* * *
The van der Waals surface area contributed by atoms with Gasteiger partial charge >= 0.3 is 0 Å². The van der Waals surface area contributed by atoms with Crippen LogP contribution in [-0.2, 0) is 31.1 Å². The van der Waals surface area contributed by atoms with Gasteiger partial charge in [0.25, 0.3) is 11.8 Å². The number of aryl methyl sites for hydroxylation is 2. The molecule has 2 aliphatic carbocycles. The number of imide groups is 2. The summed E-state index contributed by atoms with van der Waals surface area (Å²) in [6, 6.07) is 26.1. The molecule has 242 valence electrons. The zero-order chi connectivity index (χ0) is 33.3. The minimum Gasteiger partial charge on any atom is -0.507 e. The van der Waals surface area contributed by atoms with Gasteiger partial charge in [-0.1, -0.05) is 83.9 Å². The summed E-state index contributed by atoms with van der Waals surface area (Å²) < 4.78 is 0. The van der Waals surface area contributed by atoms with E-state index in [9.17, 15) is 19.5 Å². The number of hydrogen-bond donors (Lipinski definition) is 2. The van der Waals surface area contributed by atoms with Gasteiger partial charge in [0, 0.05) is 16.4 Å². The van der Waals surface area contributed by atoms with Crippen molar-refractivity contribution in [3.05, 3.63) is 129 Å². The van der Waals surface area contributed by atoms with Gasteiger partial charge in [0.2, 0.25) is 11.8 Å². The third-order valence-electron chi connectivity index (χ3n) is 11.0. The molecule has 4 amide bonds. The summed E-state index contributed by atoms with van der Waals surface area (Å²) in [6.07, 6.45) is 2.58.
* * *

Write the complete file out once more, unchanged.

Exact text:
The van der Waals surface area contributed by atoms with Gasteiger partial charge >= 0.3 is 0 Å². The van der Waals surface area contributed by atoms with Crippen LogP contribution in [-0.2, 0) is 31.1 Å². The van der Waals surface area contributed by atoms with Gasteiger partial charge in [0.25, 0.3) is 11.8 Å². The number of aryl methyl sites for hydroxylation is 2. The molecule has 2 aliphatic carbocycles. The number of imide groups is 2. The summed E-state index contributed by atoms with van der Waals surface area (Å²) in [6, 6.07) is 26.1. The molecule has 242 valence electrons. The zero-order chi connectivity index (χ0) is 33.3. The minimum Gasteiger partial charge on any atom is -0.507 e. The van der Waals surface area contributed by atoms with Gasteiger partial charge in [-0.1, -0.05) is 83.9 Å². The summed E-state index contributed by atoms with van der Waals surface area (Å²) < 4.78 is 0. The van der Waals surface area contributed by atoms with E-state index in [9.17, 15) is 19.5 Å². The number of hydrogen-bond donors (Lipinski definition) is 2. The van der Waals surface area contributed by atoms with Gasteiger partial charge in [0, 0.05) is 16.4 Å². The van der Waals surface area contributed by atoms with Crippen molar-refractivity contribution in [3.05, 3.63) is 129 Å². The van der Waals surface area contributed by atoms with Gasteiger partial charge in [0.2, 0.25) is 11.8 Å². The third-order valence-electron chi connectivity index (χ3n) is 11.0. The molecule has 4 amide bonds. The summed E-state index contributed by atoms with van der Waals surface area (Å²) in [6.07, 6.45) is 2.58.